NewsProtecting Paradise

Actions

Florida divers to hit the water Wednesday for the two-day sport lobster season

WFTX-Default-Image_1280x720.png
Posted at 9:50 AM, Jul 22, 2019
and last updated 2019-07-22 09:50:56-04

Florida's two-day sport lobster season starts Wednesday.

It gives recreational divers two days to catch lobster before commercial operations begin ahead of the regular lobster season, which begins August 6th.

Participants must have a recreational saltwater fishing license and a spiny lobster permit to recreationally harvest unless they are exempt from recreational license requirements.

Only six lobsters are allowed per person for Monroe County and Biscayne National Park, however 12 per person for the rest of Florida.

Florida wildlife officials have details on bag limits, size limits, where to harvest and other regulations on their website .

Wildlife officials are asking harvesters using bully netting to keep lights directed toward the water and avoid shining them at houses or people along the shoreline.

Law enforcement will have extra patrols at boat ramps, bridges and on the water and warn that anyone caught with illegal lobster will be charged accordingly. Penalties can include up to 60 days in jail and fines up to $500.

FWC urges all divers to exercise caution and implement the following tips:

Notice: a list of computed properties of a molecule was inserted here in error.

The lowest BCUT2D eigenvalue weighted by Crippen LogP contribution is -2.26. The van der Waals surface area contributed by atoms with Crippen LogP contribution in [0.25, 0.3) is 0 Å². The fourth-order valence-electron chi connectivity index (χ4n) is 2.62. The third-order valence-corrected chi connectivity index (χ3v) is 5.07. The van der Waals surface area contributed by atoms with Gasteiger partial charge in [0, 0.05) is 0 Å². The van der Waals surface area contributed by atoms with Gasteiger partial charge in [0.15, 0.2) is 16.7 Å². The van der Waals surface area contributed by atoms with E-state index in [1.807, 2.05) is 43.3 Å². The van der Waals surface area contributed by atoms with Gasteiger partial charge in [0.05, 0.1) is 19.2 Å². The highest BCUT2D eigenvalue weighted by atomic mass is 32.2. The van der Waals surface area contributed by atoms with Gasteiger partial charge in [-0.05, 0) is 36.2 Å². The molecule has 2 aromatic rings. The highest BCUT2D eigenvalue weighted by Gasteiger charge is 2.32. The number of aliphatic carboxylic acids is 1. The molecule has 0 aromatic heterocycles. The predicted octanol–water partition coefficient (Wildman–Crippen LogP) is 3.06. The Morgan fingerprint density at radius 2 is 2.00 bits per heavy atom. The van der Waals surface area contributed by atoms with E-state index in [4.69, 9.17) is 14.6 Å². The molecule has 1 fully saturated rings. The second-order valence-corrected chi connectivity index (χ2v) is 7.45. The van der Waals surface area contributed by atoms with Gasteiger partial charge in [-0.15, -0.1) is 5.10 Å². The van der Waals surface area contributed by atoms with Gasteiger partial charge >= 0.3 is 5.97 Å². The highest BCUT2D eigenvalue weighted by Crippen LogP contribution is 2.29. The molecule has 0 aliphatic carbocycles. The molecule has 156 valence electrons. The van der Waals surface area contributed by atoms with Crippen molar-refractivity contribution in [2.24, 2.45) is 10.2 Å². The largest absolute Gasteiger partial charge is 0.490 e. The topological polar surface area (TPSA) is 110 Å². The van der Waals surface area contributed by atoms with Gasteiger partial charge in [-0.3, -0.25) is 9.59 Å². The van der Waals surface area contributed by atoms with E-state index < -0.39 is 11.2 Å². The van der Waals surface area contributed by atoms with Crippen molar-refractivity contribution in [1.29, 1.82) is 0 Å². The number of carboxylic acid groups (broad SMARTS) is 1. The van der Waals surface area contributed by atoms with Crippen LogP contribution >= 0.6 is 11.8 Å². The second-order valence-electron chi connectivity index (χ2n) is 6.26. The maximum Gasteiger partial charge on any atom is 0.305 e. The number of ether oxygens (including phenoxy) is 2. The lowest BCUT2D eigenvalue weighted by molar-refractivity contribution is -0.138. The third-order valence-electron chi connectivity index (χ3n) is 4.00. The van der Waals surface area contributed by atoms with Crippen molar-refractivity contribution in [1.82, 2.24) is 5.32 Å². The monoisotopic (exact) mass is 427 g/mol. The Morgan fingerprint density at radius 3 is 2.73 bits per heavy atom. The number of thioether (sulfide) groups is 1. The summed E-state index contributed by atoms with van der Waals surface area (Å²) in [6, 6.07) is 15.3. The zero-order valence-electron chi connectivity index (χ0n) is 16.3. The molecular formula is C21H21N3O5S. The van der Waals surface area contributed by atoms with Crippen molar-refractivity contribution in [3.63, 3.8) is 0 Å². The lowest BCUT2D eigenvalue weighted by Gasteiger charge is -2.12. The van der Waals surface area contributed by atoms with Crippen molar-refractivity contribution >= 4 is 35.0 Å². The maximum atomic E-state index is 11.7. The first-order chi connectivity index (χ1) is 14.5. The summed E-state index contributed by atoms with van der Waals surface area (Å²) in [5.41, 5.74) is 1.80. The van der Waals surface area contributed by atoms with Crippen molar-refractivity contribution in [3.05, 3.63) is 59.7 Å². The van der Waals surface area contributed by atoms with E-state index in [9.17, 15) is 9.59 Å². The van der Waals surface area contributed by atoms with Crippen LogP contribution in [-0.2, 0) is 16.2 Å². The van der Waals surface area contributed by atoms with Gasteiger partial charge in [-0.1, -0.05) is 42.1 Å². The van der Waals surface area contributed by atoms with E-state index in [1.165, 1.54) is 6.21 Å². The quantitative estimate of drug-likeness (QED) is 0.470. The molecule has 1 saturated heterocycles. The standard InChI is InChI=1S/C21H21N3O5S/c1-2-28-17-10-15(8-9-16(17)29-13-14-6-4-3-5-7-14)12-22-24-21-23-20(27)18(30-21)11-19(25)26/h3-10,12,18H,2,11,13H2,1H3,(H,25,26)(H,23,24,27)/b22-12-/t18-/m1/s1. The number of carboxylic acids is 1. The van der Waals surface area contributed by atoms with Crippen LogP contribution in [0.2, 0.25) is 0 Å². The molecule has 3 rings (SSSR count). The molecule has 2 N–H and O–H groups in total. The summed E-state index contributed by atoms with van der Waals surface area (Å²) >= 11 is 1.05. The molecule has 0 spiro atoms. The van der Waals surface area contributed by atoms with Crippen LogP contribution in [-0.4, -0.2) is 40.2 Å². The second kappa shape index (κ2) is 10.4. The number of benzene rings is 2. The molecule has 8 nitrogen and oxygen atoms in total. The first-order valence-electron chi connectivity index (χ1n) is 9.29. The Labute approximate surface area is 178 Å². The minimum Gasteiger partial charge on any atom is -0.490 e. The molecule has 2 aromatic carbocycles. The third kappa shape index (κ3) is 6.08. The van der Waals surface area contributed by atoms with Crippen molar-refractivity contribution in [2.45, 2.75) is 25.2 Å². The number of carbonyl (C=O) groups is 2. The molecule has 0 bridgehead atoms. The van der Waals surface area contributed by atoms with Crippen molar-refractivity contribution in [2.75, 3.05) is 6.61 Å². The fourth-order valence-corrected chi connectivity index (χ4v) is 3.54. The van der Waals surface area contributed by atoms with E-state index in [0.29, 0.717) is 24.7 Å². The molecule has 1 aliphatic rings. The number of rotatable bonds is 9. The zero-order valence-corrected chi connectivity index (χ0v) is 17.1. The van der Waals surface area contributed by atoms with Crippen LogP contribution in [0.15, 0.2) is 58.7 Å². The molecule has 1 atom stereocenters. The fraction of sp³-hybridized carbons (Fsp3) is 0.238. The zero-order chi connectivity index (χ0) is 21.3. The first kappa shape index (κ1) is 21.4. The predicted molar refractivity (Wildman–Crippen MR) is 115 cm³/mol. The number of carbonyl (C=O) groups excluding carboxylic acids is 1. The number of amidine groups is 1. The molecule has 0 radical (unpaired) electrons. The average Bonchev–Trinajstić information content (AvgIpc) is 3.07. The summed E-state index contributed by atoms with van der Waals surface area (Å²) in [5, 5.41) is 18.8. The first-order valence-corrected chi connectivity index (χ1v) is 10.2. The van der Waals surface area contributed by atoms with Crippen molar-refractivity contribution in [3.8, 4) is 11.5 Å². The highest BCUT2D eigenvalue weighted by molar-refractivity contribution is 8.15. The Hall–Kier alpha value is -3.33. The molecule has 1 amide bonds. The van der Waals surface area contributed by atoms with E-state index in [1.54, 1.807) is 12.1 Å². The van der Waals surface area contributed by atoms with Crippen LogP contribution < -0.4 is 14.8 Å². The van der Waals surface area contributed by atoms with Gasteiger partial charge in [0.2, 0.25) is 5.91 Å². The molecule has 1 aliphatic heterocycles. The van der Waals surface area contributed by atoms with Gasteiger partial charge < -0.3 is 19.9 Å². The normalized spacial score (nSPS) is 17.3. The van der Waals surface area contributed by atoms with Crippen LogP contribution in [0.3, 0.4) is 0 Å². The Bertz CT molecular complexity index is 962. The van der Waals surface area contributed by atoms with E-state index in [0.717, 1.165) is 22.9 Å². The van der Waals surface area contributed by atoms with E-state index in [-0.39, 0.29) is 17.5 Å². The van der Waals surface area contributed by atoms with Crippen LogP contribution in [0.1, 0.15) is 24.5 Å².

• Have a medical assessment completed by a doctor before diving.
  • Plan the dive and provide a float plan to someone ashore who can report divers overdue if they do not return as planned.
  • Never dive alone.
  • Choose dives that match one's training, experience and fitness level.
  • Practice emergency procedures, like dropping one's weight belt and inflating the buoyancy compensator, in a controlled environment.

“Properly displaying your dive flag anytime swimmers are in the water will alert surrounding boaters," said Chief Warrant Officer Chad Turner, commanding officer of Coast Guard Station Key West. "A dive flag is for the safety of the swimmer and the boater. The boaters must maintain bare speed within 100 yards of the flag, and swimmers should be reminded that they must be aware of their distance to their flag."